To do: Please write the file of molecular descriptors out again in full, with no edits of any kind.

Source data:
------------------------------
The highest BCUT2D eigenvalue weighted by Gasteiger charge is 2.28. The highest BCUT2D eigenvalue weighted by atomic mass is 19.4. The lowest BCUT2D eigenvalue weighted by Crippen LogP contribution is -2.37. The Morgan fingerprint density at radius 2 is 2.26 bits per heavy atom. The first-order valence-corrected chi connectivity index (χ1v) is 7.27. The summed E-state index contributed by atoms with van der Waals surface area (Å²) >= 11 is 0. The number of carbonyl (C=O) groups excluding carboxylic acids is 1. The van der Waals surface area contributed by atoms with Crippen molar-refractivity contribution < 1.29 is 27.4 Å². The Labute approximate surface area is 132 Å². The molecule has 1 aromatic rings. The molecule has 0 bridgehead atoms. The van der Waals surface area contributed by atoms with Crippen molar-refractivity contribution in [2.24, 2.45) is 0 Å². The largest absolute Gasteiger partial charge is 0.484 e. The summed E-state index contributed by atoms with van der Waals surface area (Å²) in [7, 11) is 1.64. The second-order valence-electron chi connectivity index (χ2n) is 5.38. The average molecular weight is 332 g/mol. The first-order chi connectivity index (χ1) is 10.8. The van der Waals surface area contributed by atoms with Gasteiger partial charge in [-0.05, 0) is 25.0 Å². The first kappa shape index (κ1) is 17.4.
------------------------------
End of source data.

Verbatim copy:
The highest BCUT2D eigenvalue weighted by Gasteiger charge is 2.28. The highest BCUT2D eigenvalue weighted by atomic mass is 19.4. The lowest BCUT2D eigenvalue weighted by Crippen LogP contribution is -2.37. The Morgan fingerprint density at radius 2 is 2.26 bits per heavy atom. The first-order valence-corrected chi connectivity index (χ1v) is 7.27. The summed E-state index contributed by atoms with van der Waals surface area (Å²) >= 11 is 0. The number of carbonyl (C=O) groups excluding carboxylic acids is 1. The van der Waals surface area contributed by atoms with Crippen molar-refractivity contribution < 1.29 is 27.4 Å². The Labute approximate surface area is 132 Å². The molecule has 1 aromatic rings. The molecule has 0 bridgehead atoms. The van der Waals surface area contributed by atoms with Crippen molar-refractivity contribution in [2.24, 2.45) is 0 Å². The largest absolute Gasteiger partial charge is 0.484 e. The summed E-state index contributed by atoms with van der Waals surface area (Å²) in [7, 11) is 1.64. The second-order valence-electron chi connectivity index (χ2n) is 5.38. The average molecular weight is 332 g/mol. The first-order chi connectivity index (χ1) is 10.8. The van der Waals surface area contributed by atoms with Gasteiger partial charge in [-0.05, 0) is 25.0 Å². The first kappa shape index (κ1) is 17.4.